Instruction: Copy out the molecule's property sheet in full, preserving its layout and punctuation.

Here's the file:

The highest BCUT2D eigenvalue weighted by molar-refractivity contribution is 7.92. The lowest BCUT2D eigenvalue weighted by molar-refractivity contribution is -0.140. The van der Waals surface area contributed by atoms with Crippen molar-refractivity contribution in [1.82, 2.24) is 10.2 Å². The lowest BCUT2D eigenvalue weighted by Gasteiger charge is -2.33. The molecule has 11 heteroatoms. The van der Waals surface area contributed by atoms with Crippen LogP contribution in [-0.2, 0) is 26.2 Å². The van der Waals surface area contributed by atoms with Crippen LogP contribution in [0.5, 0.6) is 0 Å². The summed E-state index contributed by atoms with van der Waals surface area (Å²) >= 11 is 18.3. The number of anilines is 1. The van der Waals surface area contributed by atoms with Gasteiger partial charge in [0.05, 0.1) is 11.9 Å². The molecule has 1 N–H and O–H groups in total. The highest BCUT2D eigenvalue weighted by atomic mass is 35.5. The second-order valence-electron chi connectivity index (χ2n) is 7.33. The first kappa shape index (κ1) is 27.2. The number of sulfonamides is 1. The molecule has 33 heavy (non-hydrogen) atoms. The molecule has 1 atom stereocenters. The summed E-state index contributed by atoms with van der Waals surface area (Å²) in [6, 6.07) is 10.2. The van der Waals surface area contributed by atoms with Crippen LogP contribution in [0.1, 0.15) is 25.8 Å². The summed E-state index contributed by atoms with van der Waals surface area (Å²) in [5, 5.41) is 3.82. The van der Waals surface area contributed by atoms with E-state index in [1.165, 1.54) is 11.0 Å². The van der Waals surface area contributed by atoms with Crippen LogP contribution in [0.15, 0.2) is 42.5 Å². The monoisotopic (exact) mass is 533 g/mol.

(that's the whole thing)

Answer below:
The highest BCUT2D eigenvalue weighted by molar-refractivity contribution is 7.92. The lowest BCUT2D eigenvalue weighted by molar-refractivity contribution is -0.140. The van der Waals surface area contributed by atoms with Crippen molar-refractivity contribution in [1.82, 2.24) is 10.2 Å². The lowest BCUT2D eigenvalue weighted by Gasteiger charge is -2.33. The molecule has 11 heteroatoms. The van der Waals surface area contributed by atoms with Crippen LogP contribution in [-0.2, 0) is 26.2 Å². The van der Waals surface area contributed by atoms with Crippen LogP contribution in [0.5, 0.6) is 0 Å². The summed E-state index contributed by atoms with van der Waals surface area (Å²) >= 11 is 18.3. The number of anilines is 1. The van der Waals surface area contributed by atoms with Gasteiger partial charge in [0.05, 0.1) is 11.9 Å². The molecule has 1 N–H and O–H groups in total. The highest BCUT2D eigenvalue weighted by atomic mass is 35.5. The second-order valence-electron chi connectivity index (χ2n) is 7.33. The first kappa shape index (κ1) is 27.2. The number of sulfonamides is 1. The molecule has 33 heavy (non-hydrogen) atoms. The molecule has 1 atom stereocenters. The summed E-state index contributed by atoms with van der Waals surface area (Å²) in [6, 6.07) is 10.2. The van der Waals surface area contributed by atoms with Crippen LogP contribution in [0.1, 0.15) is 25.8 Å². The summed E-state index contributed by atoms with van der Waals surface area (Å²) in [5, 5.41) is 3.82. The van der Waals surface area contributed by atoms with E-state index in [1.165, 1.54) is 11.0 Å². The van der Waals surface area contributed by atoms with Crippen LogP contribution in [0.15, 0.2) is 42.5 Å². The monoisotopic (exact) mass is 533 g/mol.